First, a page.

Greek indices nosedive, as MPs fail to elect president
The index recovered to be down 3.91 percent by 16:00 GMT.
The snap elections will decide whether the country receives more financial assistance from the ‘troika’ of creditors (European Commission, the European Central Bank and the IMF) and continue its policy of austerity. The policy of spending cuts and international borrowing has already boosted Greece’s external debt to 177.7 percent of GDP, while dropping austerity could mean exiting the eurozone.
The IMF said Monday it is suspending financial assistance to Greece until the new government is formed, AFP reports.
Former European Commissioner Stavros Dimas, the government’s preferred candidate, was supported by only 168 out of 300 lawmakers, and needed 180 votes for confirmation. Following Greek law a failure to elect a new president means an early general election, with voting scheduled for January 25.
"These elections will be a struggle between the fear of leaving the eurozone and anger provoked by austerity measures," George Pagulatos, Professor of European Politics and Economics of the University of Economics and Business in Athens told Bloomberg.
The benchmark 3-year yield rose by almost 1 percent, up to its highest since July at 11.175 percent. The yield on Greek 10-year government bonds jumped by one percentage point to 9.3 percent, reflecting growing concern that Greece may be heading for another debt crisis.
If Greece's anti-austerity left party SYRIZA is elected in January, there are fears the country may lose a chance to receive €240 billion in international assistance.
“The government will be emphasizing the risks associated with SYRIZA’s anti-bailout stance and SYRIZA will try to convince voters that it can offer a viable alternative, without endangering the country’s euro membership,” Pagulatos said.
Athens-based journalist Aris Chatzistefanou says with an election looming next month, he expects a scaremongering campaign against the left.
“We have ahead of us a campaign of fear and terror imposed on public opinion by the powers that are losing their positions in the Parliament, and they’ll probably say that ATMs will stop giving us money, that the economy will collapse and that the foreign countries will invade. I don’t know what they can think of. But that’s exactly the same scenario that they were trying to impose during the previous elections and it was quite successful I would say,” he told RT.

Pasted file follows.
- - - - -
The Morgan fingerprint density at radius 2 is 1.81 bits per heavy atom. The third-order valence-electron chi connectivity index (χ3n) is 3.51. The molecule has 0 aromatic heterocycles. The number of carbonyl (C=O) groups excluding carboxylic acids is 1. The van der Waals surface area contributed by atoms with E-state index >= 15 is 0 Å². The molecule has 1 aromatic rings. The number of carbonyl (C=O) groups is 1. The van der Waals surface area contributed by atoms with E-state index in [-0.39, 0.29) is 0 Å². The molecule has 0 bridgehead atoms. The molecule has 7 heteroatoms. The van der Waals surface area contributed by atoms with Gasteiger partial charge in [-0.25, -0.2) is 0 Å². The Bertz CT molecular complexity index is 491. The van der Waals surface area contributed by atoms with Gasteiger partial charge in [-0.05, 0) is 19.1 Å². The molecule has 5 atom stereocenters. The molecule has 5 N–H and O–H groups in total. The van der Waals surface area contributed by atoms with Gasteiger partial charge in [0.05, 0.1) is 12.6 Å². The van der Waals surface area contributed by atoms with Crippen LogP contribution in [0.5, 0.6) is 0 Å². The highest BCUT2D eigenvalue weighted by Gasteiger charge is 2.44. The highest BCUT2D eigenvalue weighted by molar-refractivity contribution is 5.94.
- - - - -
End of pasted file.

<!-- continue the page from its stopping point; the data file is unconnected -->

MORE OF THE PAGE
Political uncertainty surrounding Greece caused the euro to fall to a two-year low against the dollar on Monday, with the European currency trading at $ 1.2197. The Athens Stock Exchange share index has fallen by 27 percent from the beginning of 2014, according to Bloomberg.
In December, eurozone finance ministers decided to extend financial aid to Greece until February to give Athens and the ‘troika’ of creditors extra time to settle differences on the economic program.
The Greek government has promised the people that 2014 will be the last year of austerity and the constant oversight by creditors.
The ‘troika’ has allocated almost €245 billion to Greece since 2010. The country’s economy has been able to return to growth, and GDP rose 0.7 percent quarter on quarter in July-September of 2014 which was the best among the eurozone countries. Annual growth could reach 0.6-0.8 percent by the end of the year.
However, the unemployment rate in Greece remains the highest in the eurozone at around 25 percent, because of the austerity measures.